In part one of this series on prenuptial agreements (an agreement made by a couple before they marry concerning their assets and support should they divorce), we discussed the seminal case law on prenuptial agreements in Michigan.
In this article, we will explore in more detail the standards of enforceability of prenuptial agreements in Michigan.
Under most circumstances, a prenuptial agreement is enforceable under Michigan law. An exception exists if a spouse is left with nothing, in such an instant a court may invade the separate property of the other spouse.
I. Requirements to enforce a prenuptial agreement in Michigan.
In order for a prenuptial agreement to be enforced in Michigan it must be / have:
- Voluntariness. Was the agreement obtained through fraud, duress, mistake, misrepresentsation or nondisclosure of a material fact?
- Unconsionablity. Was the agreement unconscionable when executed?
- Change in circumstances. Have the facts and circumstances changed since the agreement was executed, so as to make its enforcement unfair and unreasonable?
II. Vouluntariness and prenuptial agreements in Michigan.
a. Lizzio v. Lizzio
The Michigan Court of Appeals addressed the voluntariness requirement in the case of Lizzio v. Lizzio. In Lizzio, the basic issue on appeal is whether the trial court erred in enforcing an antenuptial agreement (prenuptial agreement) with regard to property division. The parties married in 1975, prior to marriage, the each singed a prenuptial agreement that provided for each party’s property to be his/her separate property in the event of a divorce. As separate property neither party would have an interest in the others. Husband testified that he had never met his wife’s lawyer and he signed the prenuptial agreement without reading it or being told by his wife’s lawyer what was contained in the agreement. He did not know what assets or property his wife owned at the time of marriage and thought the agreement was “some type of nuptial love story”. The trial court determined that the prenuptial agreement was enforceable and the Michigan Court of Appeals agreed, overturning the trial court inasmuch as the agreement was voluntary.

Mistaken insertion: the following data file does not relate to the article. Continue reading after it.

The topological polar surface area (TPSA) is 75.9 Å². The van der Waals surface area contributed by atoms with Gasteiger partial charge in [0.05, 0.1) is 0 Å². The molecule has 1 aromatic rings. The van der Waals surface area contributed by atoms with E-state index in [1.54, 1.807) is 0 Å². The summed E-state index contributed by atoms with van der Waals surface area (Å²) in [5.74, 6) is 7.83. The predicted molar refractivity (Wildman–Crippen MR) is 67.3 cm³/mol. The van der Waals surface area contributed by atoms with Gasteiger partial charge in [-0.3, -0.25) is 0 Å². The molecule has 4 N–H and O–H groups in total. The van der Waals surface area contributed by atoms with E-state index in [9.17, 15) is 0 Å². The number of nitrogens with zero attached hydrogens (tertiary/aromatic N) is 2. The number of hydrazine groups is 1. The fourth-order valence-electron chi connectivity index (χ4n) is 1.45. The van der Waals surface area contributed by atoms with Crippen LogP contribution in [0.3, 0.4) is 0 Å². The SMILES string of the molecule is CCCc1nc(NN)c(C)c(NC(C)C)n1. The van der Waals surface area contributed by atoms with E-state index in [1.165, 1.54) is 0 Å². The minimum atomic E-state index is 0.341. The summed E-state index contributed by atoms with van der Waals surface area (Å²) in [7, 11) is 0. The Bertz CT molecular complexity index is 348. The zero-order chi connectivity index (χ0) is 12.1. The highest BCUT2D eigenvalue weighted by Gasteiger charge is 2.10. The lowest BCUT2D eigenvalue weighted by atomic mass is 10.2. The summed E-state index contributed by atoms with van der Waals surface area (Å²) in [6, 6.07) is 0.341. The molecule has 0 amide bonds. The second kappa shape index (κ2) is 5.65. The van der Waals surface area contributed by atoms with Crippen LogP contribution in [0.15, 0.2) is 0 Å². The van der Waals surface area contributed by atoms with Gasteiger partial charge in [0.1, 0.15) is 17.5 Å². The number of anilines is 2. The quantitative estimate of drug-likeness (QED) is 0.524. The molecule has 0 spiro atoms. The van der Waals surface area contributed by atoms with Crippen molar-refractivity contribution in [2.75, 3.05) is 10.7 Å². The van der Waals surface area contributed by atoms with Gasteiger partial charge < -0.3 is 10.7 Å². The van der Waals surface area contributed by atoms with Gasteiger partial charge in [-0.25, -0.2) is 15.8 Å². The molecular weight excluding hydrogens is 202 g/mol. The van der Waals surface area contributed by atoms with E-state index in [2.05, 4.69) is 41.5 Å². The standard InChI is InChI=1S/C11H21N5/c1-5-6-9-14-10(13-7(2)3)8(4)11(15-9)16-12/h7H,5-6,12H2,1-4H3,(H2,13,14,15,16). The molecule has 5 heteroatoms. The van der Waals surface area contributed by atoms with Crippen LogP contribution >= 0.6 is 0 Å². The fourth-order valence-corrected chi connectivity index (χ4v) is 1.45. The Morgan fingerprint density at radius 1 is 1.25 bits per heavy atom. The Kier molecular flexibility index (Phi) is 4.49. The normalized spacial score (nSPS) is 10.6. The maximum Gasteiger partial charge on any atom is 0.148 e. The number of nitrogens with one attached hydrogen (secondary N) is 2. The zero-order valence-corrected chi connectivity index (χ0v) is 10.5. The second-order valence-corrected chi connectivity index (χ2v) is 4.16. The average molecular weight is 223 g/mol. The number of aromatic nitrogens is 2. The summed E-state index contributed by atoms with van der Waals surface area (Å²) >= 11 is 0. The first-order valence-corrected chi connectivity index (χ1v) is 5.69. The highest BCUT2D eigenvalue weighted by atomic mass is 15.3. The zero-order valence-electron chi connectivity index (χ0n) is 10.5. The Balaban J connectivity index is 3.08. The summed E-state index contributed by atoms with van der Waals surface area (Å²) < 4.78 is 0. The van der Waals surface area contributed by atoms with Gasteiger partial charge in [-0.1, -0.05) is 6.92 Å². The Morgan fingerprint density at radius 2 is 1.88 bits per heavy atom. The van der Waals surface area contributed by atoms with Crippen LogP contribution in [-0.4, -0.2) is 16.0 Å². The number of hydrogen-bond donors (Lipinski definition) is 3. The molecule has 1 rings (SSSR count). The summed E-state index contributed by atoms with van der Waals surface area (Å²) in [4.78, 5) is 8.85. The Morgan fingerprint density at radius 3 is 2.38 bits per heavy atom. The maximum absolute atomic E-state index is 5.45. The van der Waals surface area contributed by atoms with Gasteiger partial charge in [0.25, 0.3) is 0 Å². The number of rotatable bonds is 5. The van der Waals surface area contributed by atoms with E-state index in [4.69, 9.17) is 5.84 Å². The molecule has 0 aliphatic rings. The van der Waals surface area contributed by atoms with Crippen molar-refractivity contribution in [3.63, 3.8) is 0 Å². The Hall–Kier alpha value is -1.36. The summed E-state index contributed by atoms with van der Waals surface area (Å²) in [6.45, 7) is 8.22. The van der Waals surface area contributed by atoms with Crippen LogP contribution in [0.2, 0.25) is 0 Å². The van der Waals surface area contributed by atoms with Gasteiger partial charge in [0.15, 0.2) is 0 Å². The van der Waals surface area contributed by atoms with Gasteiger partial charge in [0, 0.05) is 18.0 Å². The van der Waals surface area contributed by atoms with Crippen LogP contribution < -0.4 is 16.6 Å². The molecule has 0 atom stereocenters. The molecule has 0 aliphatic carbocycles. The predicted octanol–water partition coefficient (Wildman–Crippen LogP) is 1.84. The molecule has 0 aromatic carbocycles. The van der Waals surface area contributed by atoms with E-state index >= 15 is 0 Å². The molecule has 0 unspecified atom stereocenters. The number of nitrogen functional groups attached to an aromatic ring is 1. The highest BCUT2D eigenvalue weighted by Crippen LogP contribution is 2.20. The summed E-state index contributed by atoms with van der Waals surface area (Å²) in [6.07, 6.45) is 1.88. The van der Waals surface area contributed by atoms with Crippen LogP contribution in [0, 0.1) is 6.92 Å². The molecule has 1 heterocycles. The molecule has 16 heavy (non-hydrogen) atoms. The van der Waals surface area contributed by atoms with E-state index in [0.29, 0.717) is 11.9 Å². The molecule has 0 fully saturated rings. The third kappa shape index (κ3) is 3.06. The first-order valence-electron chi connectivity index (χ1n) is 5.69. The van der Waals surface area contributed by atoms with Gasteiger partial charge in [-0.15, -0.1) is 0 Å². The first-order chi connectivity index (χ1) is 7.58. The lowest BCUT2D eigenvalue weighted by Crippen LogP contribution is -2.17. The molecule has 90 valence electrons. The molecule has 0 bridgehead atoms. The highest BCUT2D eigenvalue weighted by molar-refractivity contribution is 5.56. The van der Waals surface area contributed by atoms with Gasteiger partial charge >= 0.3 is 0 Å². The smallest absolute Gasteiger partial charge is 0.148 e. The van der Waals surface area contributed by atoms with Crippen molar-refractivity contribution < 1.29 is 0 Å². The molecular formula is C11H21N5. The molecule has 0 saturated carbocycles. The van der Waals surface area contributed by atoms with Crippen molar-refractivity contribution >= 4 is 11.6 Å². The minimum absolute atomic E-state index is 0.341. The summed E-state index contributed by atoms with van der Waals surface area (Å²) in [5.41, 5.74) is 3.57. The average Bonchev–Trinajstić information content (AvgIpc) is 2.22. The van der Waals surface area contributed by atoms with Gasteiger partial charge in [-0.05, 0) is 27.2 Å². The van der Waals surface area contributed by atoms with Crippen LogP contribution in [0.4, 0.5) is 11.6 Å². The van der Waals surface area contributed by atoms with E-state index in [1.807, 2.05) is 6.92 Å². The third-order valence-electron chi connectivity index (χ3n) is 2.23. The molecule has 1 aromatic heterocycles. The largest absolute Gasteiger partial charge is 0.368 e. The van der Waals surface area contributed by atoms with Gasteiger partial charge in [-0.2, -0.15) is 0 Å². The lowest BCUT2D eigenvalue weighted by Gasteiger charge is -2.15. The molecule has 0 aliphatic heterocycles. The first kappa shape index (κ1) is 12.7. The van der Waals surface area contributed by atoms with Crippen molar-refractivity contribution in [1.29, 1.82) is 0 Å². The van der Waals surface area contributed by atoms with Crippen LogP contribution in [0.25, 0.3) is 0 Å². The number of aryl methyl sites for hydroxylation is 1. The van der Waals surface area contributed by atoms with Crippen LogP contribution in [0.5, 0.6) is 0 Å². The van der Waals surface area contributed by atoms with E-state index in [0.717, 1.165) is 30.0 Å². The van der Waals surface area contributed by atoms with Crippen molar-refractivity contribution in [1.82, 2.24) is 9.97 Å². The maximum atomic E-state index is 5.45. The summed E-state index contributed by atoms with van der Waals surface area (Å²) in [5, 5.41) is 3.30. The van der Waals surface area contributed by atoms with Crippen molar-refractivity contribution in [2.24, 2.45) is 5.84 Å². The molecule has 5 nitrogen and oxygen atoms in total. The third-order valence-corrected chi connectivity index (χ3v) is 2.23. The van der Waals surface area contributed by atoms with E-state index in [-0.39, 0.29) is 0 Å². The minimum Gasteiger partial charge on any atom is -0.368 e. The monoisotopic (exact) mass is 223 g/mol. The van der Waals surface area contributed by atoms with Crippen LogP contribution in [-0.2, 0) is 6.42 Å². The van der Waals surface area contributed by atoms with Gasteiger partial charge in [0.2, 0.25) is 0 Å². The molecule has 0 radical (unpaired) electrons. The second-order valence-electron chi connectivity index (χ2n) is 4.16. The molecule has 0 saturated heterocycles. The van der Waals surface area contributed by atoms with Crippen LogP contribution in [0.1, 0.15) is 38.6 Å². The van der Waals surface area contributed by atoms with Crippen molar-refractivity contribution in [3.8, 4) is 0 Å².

Booth v. Booth, 194 Mich app 284 (1992)
In the case of Booth v. Booth, the Michigan Court of Appeals held that prenuptial agreements are generally valid and enforceable, provided certain criteria were met. The criteria for enforcement are:
- Whether the agreement was obtained through fraud, duress, mistake, or non-disclosure of material facts.
- Whether the agreement was unconscionable, and
- Whether the facts or circumstances have changed to make enforcement unfair and unreasonable.
In the Booth case, the agreement is voluntary unless the agreement was obtained through fraud, duress, mistake, or non-disclosure of material facts.
In the case of Cheff v. Cheff, the husband appealed from an order voiding a postnuptial (after marriage) agreement signed by the parties which provided a waiver of an interest in alimony or property of the other should the parties divorce. The trial court voided the agreement upon finding that there had been inadequate disclosures of assets by the husband and the Michigan Court of Appeals agreed, finding the agreement was not voluntarily entered into because the husband failed to disclose all of his assets before entering into the agreement.
In part on of this series we examined the seminal case law of prenuptial agreements in Michigan, in part three we will examine the law governing Unconsionablity and change in circumstances.
About Findling Law
I have been exclusively practicing divorce and family law in Michigan for over two decades. The attorneys at Findling Law all share the core value of practicing law to help people navigate change in their lives, without compromising principles. We specialize in high socio-economic, high-profile and high-conflict cases, while also working with clients of all backgrounds. We recognize that the most important aspect of the practice of law is the application of the law to your specific circumstances.That is why we provide more free information on divorce and family law than any other Michigan law firm. We want to help you manage your situation. Allow our exceptional legal team to help you navigate the change in your life, without compromising principles.
By: Daniel Findling